Organizations will still need commercial policies and strategies. The terms they are willing to use must be supported by business capabilities or reflect business needs. The relationship types they offer must reflect business goals and market competition. Performance challenges - and opportunities - must be addressed. There are still many areas where judgment will be required - and those areas are where meaningful jobs will exist.
Apr 28, 2016 4:49:21 AM
Back in 2014, IACCM identified the ‘ten pitfalls’ of today’s contracting process and practices – the areas where value is lost or eroded. Pitfall number nine is lack of suitable technology.
Our findings generated a lot of interest and many organizations are using the data to undertake their own analysis or ‘contract audits’ to validate the findings and implement improvements.
The research base for our initial work was predominantly in the most developed markets – North America, Western Europe, Australia – and ‘common law’ jurisdictions such as India and Malaysia. The results seemed to hold good everywhere we went. So it has been with great interest that we have now started testing our findings in Asian markets. With IACCM’s rapid growth in China and Japan, we have been able to check the relevance of these ‘pitfalls’ in markets with a quite different business culture.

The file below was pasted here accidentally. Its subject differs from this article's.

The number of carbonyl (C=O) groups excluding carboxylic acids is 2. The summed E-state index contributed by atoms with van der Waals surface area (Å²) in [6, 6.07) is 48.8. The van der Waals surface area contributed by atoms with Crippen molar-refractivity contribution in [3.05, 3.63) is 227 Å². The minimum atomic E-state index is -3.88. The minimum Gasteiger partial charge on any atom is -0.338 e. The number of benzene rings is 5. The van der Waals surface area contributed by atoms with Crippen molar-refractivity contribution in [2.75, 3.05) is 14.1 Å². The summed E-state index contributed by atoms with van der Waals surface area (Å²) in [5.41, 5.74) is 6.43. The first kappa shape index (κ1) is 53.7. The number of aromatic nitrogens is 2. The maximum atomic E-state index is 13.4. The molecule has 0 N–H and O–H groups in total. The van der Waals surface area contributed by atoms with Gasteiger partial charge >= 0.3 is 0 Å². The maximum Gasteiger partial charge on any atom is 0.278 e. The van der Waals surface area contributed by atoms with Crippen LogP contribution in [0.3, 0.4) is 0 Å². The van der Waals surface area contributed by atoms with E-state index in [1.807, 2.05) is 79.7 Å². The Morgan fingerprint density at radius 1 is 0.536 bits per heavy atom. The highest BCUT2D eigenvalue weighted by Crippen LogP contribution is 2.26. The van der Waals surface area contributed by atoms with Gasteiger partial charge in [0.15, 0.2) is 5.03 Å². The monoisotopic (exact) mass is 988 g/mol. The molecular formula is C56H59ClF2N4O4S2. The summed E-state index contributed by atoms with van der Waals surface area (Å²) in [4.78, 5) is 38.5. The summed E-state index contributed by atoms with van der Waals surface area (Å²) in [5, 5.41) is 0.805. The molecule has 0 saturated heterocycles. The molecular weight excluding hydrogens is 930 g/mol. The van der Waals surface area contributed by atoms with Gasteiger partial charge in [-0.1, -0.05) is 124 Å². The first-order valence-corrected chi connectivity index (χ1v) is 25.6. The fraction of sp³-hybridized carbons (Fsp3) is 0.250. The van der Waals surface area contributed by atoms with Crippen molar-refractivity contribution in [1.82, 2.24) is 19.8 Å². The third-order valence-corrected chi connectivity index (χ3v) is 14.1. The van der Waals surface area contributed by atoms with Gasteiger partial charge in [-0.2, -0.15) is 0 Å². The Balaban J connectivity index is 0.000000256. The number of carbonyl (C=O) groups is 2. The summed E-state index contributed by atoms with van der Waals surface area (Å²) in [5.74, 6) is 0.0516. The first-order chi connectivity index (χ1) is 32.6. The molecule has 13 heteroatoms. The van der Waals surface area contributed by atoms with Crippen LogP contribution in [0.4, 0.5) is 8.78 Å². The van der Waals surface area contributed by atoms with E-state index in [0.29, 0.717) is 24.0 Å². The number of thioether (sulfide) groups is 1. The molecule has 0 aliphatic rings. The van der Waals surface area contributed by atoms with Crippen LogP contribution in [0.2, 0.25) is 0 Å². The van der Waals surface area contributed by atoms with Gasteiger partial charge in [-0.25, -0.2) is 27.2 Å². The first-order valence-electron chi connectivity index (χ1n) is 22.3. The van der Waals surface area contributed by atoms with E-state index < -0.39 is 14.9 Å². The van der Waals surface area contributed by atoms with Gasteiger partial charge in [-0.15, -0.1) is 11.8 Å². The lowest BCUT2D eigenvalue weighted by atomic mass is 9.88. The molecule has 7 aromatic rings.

In a series of member and corporate meetings over the last two weeks, it has become evident that the issues remain largely consistent – though with one or two interesting twists. One of those is the availability of the right technology to streamline contract management and support improved performance.
At first, hearing this reaction, we tended to assume that our audience simply did not understand, that they lacked appreciation for the value that advanced contract management and analytics solutions can bring. But that turned out not to be the case – or at least, it was only sometimes the story.
Many IACCM members in China have worked for both Western and Chinese corporations. Their experience is that technology in the latter is often far ahead of the former. Two reasons emerge. One is purely local and driven by government policies that restrict access to overseas servers. Clearly, that is not helpful to those businesses except to the (considerable) extent that it limits their international competitors and protects the domestic market.
The second factor is the standard ‘early mover’ issue. While Western businesses may have invested in technology for longer, that doesn’t make it better. In fact, on the contrary, large international corporations are typically struggling to adjust heritage systems and software, leaving them challenged by inconsistencies, incompatibilities and lack of integration. China started investing many years later and reaped the advantage of avoiding mistakes and benefitting from superior networked solutions – systems that actually do integrate and speak to each other.